DETROIT -- Delphi Corp. CEO Steve Miller said Monday that he has slashed his annual salary to $1 a year. But he's keeping his $3 million signing bonus.
In addition, 20 top executives who were at the company when Miller joined Delphi in June have waived 10 percent of their annual base pay, or 20 percent in the case of President Rodney O'Neal, the company said. The changes are effective Jan. 1.
Miller has been criticized by hourly workers and the UAW for granting in bankruptcy protection new potential severance and stock for executives while asking unionized workers for wage and benefit cuts of about 60 percent.
Miller said in a media conference call Monday that he couldn't ask hourly workers to make those kinds of sacrifices while earning a salary of $1.5 million annually.He said he would not give back his signing bonus of $3 million taken when he was hired in June by the Troy, Mich., supplier.
A 60 percent cut in average hourly wages from $25 an hour to $10 an hour equates to an annual cut in wages, without benefits, to $20,800 from $52,000. The poverty threshold nationally for a family of four is $19,350 annually, according to the U.S. Department of Health and Human Services.
Miller and the Delphi board of directors put Delphi's U.S. operations in Chapter 11 bankruptcy protection Oct. 8, citing uncompetitive hourly wages, benefits and retiree costs.
Miller said he would take $1 annually in salary until Delphi leaves bankruptcy protection, projected for sometime in 2007. He added that he would receive "zero bonus, zero severance, zero pension plan and will have no other similar entitlements whatsoever."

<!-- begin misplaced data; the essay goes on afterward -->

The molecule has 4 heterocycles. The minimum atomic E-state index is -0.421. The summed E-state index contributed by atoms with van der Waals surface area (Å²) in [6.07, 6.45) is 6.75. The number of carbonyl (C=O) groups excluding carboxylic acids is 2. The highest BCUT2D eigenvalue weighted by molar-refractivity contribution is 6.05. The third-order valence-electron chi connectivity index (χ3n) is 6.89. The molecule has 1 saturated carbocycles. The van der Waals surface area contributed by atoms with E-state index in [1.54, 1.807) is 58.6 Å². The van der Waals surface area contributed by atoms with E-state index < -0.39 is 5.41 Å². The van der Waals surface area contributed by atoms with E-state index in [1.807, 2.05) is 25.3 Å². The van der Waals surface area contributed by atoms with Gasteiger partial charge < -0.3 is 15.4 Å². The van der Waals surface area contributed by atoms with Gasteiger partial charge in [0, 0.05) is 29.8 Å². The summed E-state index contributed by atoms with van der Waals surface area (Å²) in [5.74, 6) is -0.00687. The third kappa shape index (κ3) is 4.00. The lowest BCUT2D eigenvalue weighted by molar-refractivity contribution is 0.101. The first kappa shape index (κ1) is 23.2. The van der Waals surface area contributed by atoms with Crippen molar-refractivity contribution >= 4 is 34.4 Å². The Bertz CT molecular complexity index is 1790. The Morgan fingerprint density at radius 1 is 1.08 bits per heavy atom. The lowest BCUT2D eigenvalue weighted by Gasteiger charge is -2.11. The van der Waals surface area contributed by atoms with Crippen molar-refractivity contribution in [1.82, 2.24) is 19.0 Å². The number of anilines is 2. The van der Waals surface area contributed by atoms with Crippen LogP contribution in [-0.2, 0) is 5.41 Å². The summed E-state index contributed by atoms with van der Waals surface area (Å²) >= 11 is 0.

During the telephone conference, Miller distanced Delphi from comments made in The Wall Street Journal Monday by Choon Chon, Delphi's vice president of Asian Pacific operations, who referred to the UAW as a tumor.
"Our mother has a tumor. This tumor is the UAW," Chon was quoted as having said.
Miller said English is not Chon's first language. He said the comments do not reflect the attitude of Delphi management.
Delphi's bankruptcy case is the largest in U.S. automotive history. The filing brought into clear focus long-standing fears that the U.S. auto industry was doomed to follow airlines and steel mills by slashing formerly robust wages and retirement plans.
As part of its restructuring, Delphi has said it will need to drastically reduce the pay and benefits of hourly workers as well as cut the number of salaried workers and close or sell a substantial part of its North American operations to allow it to regain profitability.
Delphi has about 50,600 U.S. employees, including 34,750 hourly workers who are almost all represented by unions. The UAW represents about 25,000 Delphi workers.
Miller had previously said company executives were underpaid compared with rivals. A company attorney also had defended a bonus plan, saying some senior executives would be, in effect, writing business plans or performing tasks that would put them out of jobs, and Delphi wanted them to have incentive to complete the work.
"While I remain concerned about the below-market compensation paid to many of our key executives, Delphi's transformation message must be unambiguous and marked indelibly by the commitment of Delphi's leadership," Miller said in an earlier written statement.
Delphi said the balance of compensation arrangements for its executives would be decided by the bankruptcy court at a Nov. 29 hearing.
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contributed to this report.